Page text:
(i) The bias is said to arise in effect because it is said that no unbiased adjudicator could have reached the decision on costs which Mr Calcroft reached. It is said that he must simply have ignored extensive submissions on costs that were made on behalf of AJ. Somewhat belatedly, Mr Zaiwalla added a further complaint that the adjudicator had failed to give sufficient reasons that some of his conclusions.

(ii) Essentially the argument was that, because CDA had recovered just under 60% of that which it claimed, a 10% reduction in their cost entitlement was so manifestly wrong as to give rise to an inference that the adjudicator was biased or otherwise acting unfairly.

(iii) This argument is wholly misconceived. The Adjudicator in his decision over three pages carefully considered the whole costs issue. It is clear that he had considered all the arguments put forward. He, correctly, considered that he was not bound by the CPR or the Arbitration Act 1996 but believed, fairly, that the same principles were applicable. The first question was who had been the successful party. He correctly, on any count, decided that CDA was overall the successful party: it had made a substantial recovery of just short of 60% of what it claimed. He formed the view that the claim on two invoices did not represent sums due at the time that they were sent; on one invoice, he said the claim was hopeless (save in limited respects) and the other was not particularly credible. However he could not conclude that those invoices were intentionally exaggerated; because CDA had done some work in relation to that which was invoiced they may have believed that the invoices were justified. He then considered the effects of a Part 36 equivalent offer of £60,000 plus VAT made by AJ; as CDA had recovered more than that offer, he perfectly logically disregarded it.

(iv) He decided to reduce CDA's entitlement to costs by 10%. I can not begin to say either that was wrong or that it was so wrong that it was rise to some inference that the adjudicator must have been biased. Some judges or adjudicators might have made a greater reduction but on any count this was simply the exercise of a discretion.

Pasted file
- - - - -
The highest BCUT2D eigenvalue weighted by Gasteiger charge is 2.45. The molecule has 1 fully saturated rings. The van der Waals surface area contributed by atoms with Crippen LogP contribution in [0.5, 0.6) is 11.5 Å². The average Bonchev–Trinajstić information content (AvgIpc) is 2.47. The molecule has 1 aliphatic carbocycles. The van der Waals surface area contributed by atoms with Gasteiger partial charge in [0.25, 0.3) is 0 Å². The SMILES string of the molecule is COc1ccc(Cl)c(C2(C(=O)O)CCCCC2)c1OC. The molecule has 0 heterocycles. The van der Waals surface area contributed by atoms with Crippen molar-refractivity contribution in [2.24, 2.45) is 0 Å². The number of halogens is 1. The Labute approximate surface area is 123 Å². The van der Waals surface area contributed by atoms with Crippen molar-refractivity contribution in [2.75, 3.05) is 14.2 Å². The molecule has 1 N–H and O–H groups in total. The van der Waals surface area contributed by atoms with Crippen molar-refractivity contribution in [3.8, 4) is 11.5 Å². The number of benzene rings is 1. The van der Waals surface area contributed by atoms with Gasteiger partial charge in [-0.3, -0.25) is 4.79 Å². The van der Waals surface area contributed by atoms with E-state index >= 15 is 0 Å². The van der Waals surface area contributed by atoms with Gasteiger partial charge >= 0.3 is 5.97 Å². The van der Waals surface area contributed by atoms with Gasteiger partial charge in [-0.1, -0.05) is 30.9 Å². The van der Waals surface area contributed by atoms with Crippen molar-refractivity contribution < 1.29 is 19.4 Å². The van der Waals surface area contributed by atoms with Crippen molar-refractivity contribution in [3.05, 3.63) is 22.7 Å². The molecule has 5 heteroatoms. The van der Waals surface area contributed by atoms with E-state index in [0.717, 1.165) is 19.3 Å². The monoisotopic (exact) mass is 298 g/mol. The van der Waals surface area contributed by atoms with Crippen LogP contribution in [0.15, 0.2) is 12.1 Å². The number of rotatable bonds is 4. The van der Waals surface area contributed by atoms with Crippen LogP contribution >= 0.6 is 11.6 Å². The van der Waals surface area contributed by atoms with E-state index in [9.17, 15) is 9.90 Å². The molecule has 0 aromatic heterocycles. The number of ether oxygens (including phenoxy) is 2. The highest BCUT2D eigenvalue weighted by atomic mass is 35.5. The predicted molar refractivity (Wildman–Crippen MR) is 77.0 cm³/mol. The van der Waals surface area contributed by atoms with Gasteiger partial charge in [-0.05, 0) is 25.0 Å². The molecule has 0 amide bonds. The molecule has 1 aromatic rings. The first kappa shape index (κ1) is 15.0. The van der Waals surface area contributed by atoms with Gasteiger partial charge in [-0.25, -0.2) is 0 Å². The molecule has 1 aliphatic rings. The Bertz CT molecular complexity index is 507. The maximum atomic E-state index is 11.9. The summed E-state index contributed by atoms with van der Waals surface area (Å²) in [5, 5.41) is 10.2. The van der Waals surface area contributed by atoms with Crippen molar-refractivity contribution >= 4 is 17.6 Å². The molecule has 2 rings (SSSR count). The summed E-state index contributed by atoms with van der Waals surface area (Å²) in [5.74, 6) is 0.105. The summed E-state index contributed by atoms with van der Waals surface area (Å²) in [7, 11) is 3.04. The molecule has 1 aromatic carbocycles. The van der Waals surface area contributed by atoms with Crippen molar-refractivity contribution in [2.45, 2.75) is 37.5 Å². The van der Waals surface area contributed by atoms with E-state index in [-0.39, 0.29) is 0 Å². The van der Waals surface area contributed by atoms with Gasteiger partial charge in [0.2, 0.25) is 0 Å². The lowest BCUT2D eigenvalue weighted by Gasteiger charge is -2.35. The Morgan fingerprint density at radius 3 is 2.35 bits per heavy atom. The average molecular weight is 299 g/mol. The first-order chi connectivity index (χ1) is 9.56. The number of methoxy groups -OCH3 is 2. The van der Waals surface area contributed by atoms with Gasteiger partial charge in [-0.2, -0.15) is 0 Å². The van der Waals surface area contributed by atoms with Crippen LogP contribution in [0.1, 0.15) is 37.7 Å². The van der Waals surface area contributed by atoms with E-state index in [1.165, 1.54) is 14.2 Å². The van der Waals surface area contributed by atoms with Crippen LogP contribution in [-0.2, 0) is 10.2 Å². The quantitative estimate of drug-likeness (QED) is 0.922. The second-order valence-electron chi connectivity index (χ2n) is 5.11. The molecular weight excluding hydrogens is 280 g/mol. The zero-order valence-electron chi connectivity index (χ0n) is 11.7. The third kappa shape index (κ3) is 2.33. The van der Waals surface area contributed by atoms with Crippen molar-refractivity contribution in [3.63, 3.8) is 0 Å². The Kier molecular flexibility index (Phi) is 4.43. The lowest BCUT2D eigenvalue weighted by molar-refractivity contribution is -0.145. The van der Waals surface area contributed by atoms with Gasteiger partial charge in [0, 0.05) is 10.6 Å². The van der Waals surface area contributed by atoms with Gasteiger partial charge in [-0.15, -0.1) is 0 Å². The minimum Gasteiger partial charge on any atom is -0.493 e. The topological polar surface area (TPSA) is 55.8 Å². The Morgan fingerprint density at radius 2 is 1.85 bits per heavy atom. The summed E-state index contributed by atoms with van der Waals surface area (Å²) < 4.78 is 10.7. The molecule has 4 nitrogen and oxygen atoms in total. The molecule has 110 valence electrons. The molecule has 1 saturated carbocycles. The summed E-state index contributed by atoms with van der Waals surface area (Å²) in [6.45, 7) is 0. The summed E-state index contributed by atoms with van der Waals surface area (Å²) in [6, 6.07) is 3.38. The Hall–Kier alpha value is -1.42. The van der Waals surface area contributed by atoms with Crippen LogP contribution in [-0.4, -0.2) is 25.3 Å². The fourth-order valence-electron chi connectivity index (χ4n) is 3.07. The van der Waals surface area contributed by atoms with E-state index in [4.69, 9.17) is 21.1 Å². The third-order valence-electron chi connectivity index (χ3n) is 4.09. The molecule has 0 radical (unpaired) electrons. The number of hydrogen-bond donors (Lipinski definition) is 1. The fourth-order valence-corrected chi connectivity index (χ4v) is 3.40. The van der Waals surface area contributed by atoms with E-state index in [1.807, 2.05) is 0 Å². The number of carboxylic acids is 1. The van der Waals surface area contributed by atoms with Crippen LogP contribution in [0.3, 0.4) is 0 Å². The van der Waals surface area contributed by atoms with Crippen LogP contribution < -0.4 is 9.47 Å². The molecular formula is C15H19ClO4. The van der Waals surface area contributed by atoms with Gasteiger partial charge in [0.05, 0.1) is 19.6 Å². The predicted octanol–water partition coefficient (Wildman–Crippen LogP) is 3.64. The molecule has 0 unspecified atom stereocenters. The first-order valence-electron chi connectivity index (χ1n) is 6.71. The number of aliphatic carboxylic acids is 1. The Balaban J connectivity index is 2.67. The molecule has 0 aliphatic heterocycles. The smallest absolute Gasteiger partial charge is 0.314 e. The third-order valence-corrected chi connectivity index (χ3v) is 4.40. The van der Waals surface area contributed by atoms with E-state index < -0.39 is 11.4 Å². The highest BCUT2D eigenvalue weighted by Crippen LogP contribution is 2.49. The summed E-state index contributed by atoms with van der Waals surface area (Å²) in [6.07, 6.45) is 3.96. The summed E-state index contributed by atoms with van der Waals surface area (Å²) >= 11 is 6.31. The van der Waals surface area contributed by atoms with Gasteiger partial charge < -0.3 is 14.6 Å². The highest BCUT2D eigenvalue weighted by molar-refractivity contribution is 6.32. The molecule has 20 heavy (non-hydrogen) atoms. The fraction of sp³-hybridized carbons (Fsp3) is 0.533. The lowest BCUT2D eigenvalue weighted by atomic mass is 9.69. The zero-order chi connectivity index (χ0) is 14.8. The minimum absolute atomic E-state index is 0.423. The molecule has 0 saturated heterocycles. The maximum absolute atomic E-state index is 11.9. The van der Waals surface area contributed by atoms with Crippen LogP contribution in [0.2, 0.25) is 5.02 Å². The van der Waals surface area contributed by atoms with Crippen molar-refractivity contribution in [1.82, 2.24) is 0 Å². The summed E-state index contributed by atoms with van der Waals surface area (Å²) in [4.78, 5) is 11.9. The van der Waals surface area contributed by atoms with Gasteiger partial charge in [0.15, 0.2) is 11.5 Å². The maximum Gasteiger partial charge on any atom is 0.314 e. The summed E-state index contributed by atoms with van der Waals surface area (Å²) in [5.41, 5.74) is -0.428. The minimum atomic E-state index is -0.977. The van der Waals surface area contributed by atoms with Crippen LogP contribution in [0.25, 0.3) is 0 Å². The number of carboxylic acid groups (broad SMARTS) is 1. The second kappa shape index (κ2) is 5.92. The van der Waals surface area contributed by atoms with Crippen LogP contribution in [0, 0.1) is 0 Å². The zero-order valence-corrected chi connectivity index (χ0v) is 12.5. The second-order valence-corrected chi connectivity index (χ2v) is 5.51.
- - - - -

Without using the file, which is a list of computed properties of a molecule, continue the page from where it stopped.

(v) Just because the adjudicator got it wrong does not give rise to any entitlement to challenge the decision. On any analysis, this challenge is no more than a (thinly) disguised challenge to the correctness of the adjudicator's decision on costs. It cannot be said that the adjudicator was actually or ostensibly biased. If anything, he has acted fairly and well within his discretion. Even if he was wrong on the law, facts or the exercise of a discretion, the Court will not interfere.


  1. CDA should be entitled to interest at the same rate ordered by the adjudicator until payment in relation to the invoiced sums which he found to be due; a daily rate of £23.76 was ordered and should be paid until payment is made.

  2. So far as the sum awarded and due in respect of CDA's legal costs and expenses, £20,277.63, interest is allowable as a matter of discretion at a rate of 4% per annum as from 3 July 2009. Since CDA paid all of the adjudicator's fees, interest should be paid at the rate of 4% per annum from 3 July 2009 until payment on the sum of £13,738.32 being that part of the adjudicator's fees which should have been paid by AJ but was paid by CDA.


  1. There can be no doubt that CDA has been wholly successful in its application for summary judgement. Subject to the issue as to whether or not an effective without prejudice save as to costs offer was made prior to the hearing by AJ, there can be no doubt that CDA would be entitled to its costs.